Tuesday, August 09, 2005

Sunbelt Security Discovers a Major Data Theft Case

There are reports of a spyware ring that has been able to access the IT systems of approximately 50 banks, as well as, PayPal and E-Bay information. According to the security firm, Sunbelt Software, the result is that social security numbers, credit card numbers, bank account numbers and account information have been compromised.

Also reported at risk are a large number of personal computers.

Sunbelt Software's president wrote in the company blog that it discovered the identity theft operation while doing research on (CoolWebSearch). Allegedly, the spyware downloads with CoolWebSearch.

Discovered were thousands of computers "pinging" back to a domain in the United States that is registered to an offshore entity. Apparently, this is a very sohisticated attack, which isn't detected by most anti-malware programs. Windows XP users, who have not downloaded the Service-2 pack are considered the most vulnerable.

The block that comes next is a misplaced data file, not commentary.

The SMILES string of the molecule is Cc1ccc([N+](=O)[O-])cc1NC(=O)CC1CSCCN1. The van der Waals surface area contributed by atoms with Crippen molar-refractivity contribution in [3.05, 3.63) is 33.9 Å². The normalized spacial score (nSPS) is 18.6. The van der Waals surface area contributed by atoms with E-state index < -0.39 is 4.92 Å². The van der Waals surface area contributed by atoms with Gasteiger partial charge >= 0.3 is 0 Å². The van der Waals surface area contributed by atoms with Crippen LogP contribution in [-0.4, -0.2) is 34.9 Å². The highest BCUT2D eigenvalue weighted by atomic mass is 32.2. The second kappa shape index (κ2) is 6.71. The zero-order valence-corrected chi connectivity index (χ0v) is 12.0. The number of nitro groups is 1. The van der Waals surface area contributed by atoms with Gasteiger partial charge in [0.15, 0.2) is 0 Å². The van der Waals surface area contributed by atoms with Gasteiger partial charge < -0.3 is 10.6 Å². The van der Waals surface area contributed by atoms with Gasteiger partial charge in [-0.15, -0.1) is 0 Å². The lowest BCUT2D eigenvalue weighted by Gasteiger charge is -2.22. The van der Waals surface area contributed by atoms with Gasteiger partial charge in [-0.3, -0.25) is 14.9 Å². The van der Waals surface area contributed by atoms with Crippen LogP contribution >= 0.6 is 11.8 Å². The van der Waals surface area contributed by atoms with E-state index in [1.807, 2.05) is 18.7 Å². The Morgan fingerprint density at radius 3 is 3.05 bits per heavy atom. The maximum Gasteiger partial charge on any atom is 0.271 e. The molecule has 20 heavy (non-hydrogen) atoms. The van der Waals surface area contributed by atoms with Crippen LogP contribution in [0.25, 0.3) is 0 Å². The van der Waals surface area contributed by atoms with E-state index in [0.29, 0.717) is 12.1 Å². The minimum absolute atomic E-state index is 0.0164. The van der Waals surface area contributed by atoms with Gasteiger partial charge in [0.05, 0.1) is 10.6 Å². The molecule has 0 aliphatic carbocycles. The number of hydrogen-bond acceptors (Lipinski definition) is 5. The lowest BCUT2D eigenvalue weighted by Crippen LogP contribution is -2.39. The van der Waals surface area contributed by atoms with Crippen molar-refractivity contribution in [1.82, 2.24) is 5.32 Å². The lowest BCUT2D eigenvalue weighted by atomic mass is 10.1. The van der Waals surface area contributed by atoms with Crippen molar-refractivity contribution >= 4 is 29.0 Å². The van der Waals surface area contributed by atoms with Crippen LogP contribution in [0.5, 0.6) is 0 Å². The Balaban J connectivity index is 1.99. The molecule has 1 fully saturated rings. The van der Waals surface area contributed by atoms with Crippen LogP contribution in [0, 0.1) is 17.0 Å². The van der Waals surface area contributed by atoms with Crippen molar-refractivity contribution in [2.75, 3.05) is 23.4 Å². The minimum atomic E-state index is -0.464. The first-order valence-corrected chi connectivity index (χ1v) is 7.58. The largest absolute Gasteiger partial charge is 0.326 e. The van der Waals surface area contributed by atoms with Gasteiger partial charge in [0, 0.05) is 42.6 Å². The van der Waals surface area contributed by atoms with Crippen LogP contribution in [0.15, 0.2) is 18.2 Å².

The spyware/malware (trojan) virus is being compared to the one designed by Michael Haephrati, arrested last month in London. Haephrati designed a trojan virus that enabled private investigators (hired by large companies) to spy on their competitors. Thus far, 18 people have been arrested, including officers of large companies.

Here is a post, I did on this story:


The FBI is investigating, but here again is another clear indicator that the way access to financial accounts and sensitive information is "authenticated" needs to be improved. It will be interesting to see how this story progresses.

For Sunbelt's Blog, which has a lot of interesting information on this subject, please click on the title of this post. Please note that they list a lot of free resources to determine, whether or not, your computer might be at risk. I highly recommend reading this blog!


prying1 said...

Thanks for the heads up on this one. I recieved an email from a friend today that told about this but since he is always forwarding hoax emails (from email taxes to Bill Gates sending money for forwarding emails...) I did not give it another thought. Years ago I had a run in with coolwebsearch and it was a job getting their crap out of my computer. - Thanks for the link to Sunbelt - prying1 -

Chandira said...

I upkeep our company's junkmail files, and scan for things that have got misfiled, so I see a lot of Ebay emails, and Citibank, and other supposed 'banks' phishing..

Just never ever give info out via email, or via links sent by email. Alawyas call customer service first... Most banks never send out email to get customer info. Never.